Don't like the message? Close the forum.
Lexington, Virginia, which will forever hold a place near-and-dear to this blogger's heart, is an idyllic small town with many, many ties to the Confederacy. After all, the great Washington and Lee University is named for, you guessed it, Robert E. Lee, who became president of the university after the Civil War.
General Stonewall Jackson's statue watches over the town's cemetery, more than a century after he loomed over the Virginia Military Institute. The Robert E. Lee highway runs straight through town, and one wouldn't be surprised to run by an odd fellow or two in a grey Confederate States of America uniform, on their way to or from a Civil War reenactment.
Yeah. It's pretty ingrained. We won't even talk about the sandwiches named after the late Southern folk heroes.
One more vestige of the Confederate past is Lee-Jackson Day, celebrated throughout Virginia, with parades, memorial services, and at least in Lexington, a Memorial Ball. In prior years, the Sons of the Confederacy would line the city's flagpoles with the infamous rebel flag, commonly (yet unofficially) known as the Confederate Flag.
Of course, the banner of a nation that fought for, among other things, slavery, and which has since been adopted by a number of white supremacist organizations, is bound to cause some controversy, especially in a town with a liberal arts college and the nation's greatest law school. (Sidebar: Author = graduate of said greatest law school.)
The city received hundreds of complaints about the flags, which is no small feat, considering Lexington is about a mile long and has, by a very unofficial count, about forty-seven people.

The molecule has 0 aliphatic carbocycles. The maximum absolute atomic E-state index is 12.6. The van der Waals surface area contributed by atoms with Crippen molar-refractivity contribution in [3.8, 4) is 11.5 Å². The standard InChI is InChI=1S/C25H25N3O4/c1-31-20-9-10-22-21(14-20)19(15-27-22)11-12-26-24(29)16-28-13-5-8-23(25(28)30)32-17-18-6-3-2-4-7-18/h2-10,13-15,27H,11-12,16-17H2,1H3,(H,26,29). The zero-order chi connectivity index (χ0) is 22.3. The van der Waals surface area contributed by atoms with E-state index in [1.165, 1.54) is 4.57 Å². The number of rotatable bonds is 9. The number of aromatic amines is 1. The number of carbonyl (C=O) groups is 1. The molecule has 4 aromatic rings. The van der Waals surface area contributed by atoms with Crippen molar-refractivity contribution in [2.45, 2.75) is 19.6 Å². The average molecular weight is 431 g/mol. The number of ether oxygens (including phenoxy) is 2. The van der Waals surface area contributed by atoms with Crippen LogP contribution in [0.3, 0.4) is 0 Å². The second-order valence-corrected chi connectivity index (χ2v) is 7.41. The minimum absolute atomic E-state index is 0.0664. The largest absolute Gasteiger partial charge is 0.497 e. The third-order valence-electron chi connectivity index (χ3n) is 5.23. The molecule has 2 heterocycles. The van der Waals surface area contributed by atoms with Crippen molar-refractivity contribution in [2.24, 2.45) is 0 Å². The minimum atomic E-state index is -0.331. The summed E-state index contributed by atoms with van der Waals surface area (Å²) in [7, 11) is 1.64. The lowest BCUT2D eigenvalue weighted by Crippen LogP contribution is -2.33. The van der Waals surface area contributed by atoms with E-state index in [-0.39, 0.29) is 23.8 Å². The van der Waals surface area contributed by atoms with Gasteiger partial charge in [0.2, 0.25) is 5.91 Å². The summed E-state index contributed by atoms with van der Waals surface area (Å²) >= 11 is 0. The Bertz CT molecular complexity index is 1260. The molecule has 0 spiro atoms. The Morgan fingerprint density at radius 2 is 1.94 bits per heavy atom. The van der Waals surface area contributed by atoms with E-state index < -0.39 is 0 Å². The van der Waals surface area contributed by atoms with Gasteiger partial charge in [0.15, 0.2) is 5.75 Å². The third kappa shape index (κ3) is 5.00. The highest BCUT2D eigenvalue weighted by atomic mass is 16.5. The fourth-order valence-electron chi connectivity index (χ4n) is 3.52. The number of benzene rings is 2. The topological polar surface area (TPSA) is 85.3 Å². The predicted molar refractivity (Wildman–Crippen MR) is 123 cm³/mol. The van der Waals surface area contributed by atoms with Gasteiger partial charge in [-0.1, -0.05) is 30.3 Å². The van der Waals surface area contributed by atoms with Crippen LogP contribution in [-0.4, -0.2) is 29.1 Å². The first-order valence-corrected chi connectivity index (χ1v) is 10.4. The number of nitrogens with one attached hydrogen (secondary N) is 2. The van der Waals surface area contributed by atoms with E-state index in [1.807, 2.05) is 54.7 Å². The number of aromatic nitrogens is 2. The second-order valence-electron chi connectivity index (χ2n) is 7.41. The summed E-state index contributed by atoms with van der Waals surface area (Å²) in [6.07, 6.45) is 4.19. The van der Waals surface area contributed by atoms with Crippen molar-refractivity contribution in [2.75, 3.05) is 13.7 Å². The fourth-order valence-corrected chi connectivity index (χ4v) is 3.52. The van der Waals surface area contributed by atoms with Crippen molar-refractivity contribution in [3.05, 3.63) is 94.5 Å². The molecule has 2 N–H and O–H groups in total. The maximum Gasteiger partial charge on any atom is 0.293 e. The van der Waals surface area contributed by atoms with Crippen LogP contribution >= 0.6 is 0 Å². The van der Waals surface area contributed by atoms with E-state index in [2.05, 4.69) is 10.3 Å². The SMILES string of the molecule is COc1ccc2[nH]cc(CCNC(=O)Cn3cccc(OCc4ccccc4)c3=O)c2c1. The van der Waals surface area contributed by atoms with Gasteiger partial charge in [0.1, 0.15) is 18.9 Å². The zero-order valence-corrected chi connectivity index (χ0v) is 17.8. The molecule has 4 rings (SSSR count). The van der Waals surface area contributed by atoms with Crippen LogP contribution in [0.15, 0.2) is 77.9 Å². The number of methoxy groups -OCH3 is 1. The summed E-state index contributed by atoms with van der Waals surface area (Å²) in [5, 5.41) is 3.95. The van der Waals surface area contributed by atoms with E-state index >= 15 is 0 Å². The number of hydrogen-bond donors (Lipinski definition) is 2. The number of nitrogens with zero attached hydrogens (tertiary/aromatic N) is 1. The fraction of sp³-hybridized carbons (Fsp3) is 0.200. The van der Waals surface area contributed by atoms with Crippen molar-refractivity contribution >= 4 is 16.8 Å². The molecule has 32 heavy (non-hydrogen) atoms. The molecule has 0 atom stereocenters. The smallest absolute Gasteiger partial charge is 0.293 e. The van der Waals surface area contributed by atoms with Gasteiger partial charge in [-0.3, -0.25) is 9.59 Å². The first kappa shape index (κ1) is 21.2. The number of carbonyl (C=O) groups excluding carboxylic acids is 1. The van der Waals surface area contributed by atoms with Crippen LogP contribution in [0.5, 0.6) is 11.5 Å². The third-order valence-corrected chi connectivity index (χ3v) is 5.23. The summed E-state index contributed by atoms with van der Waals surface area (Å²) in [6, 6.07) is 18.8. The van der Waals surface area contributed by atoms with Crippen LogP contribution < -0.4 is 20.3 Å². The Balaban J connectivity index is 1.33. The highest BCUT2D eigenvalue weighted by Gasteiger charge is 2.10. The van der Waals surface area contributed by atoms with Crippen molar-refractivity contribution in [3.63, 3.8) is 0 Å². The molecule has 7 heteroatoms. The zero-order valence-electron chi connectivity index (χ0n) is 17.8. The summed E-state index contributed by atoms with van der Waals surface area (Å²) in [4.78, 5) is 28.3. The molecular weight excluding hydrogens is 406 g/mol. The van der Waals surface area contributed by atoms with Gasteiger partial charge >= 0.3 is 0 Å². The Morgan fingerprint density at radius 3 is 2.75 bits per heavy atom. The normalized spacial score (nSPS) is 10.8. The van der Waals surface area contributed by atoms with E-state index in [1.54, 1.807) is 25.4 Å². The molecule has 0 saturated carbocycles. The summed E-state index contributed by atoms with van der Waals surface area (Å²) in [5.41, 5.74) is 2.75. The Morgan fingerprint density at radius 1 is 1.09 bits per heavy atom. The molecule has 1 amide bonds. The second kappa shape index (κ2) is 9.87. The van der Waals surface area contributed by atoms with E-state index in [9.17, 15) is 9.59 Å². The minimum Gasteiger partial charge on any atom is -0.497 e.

Their response was to ban all flags from the flagpoles, other than city, state, and federal flags. No W&L flags, no VMI flags, and no fraternity or sorority flags. And definitely no Confederate flags.
Late last week, the Fourth Circuit Court of Appeals upheld that ban, calling it "eminently reasonable" because it banned all private speech, and was therefore, content-neutral.
As for closing a public forum once open to private speech, the Fourth Circuit held that, "Although the First Amendment guarantees free speech in a public forum, it does not guarantee 'access to property simply because it is owned or controlled by the government.'"
And though the closing was caused, largely, by an apparent desire to silence the Confederate diehards, there is no controlling precedent that states that motive dictates constitutionality. In fact, in Hill v. Colorado, the Supreme Court stated, "the contention that a statute is 'viewpoint based' simply because its enactment was motivated by the conduct of the partisans on one side of a debate is without support." The court had also previously upheld a picketing ordinance that was targeted at antiabortion protestors.
The state of the law is then, if you don't like the messages, close the forum to everyone. The court also notes that the Sons of Confederate Veterans are free to fly their flags in other ways, such as carrying them in parades or on private property.